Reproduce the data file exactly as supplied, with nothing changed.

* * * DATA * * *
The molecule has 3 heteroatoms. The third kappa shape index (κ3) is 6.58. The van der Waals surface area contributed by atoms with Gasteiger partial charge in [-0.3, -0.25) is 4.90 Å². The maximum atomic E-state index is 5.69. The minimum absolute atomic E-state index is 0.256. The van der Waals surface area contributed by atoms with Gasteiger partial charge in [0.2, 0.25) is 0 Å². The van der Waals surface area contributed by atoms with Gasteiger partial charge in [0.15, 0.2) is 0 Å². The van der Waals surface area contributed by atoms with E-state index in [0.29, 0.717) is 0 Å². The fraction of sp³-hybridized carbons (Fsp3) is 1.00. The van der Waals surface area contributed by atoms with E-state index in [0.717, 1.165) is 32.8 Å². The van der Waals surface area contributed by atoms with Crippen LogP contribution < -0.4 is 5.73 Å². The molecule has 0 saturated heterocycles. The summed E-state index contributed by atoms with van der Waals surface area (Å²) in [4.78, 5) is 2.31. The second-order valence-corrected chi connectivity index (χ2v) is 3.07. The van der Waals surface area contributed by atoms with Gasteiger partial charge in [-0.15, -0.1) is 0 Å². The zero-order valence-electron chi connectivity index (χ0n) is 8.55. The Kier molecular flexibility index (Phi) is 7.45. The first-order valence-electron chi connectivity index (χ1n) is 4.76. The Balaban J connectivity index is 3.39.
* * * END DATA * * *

The molecule has 3 heteroatoms. The third kappa shape index (κ3) is 6.58. The van der Waals surface area contributed by atoms with Gasteiger partial charge in [-0.3, -0.25) is 4.90 Å². The maximum atomic E-state index is 5.69. The minimum absolute atomic E-state index is 0.256. The van der Waals surface area contributed by atoms with Gasteiger partial charge in [0.2, 0.25) is 0 Å². The van der Waals surface area contributed by atoms with Gasteiger partial charge in [0.15, 0.2) is 0 Å². The van der Waals surface area contributed by atoms with E-state index in [0.29, 0.717) is 0 Å². The fraction of sp³-hybridized carbons (Fsp3) is 1.00. The van der Waals surface area contributed by atoms with E-state index in [0.717, 1.165) is 32.8 Å². The van der Waals surface area contributed by atoms with Crippen LogP contribution < -0.4 is 5.73 Å². The molecule has 0 saturated heterocycles. The summed E-state index contributed by atoms with van der Waals surface area (Å²) in [4.78, 5) is 2.31. The second-order valence-corrected chi connectivity index (χ2v) is 3.07. The van der Waals surface area contributed by atoms with Gasteiger partial charge in [-0.15, -0.1) is 0 Å². The zero-order valence-electron chi connectivity index (χ0n) is 8.55. The Kier molecular flexibility index (Phi) is 7.45. The first-order valence-electron chi connectivity index (χ1n) is 4.76. The Balaban J connectivity index is 3.39.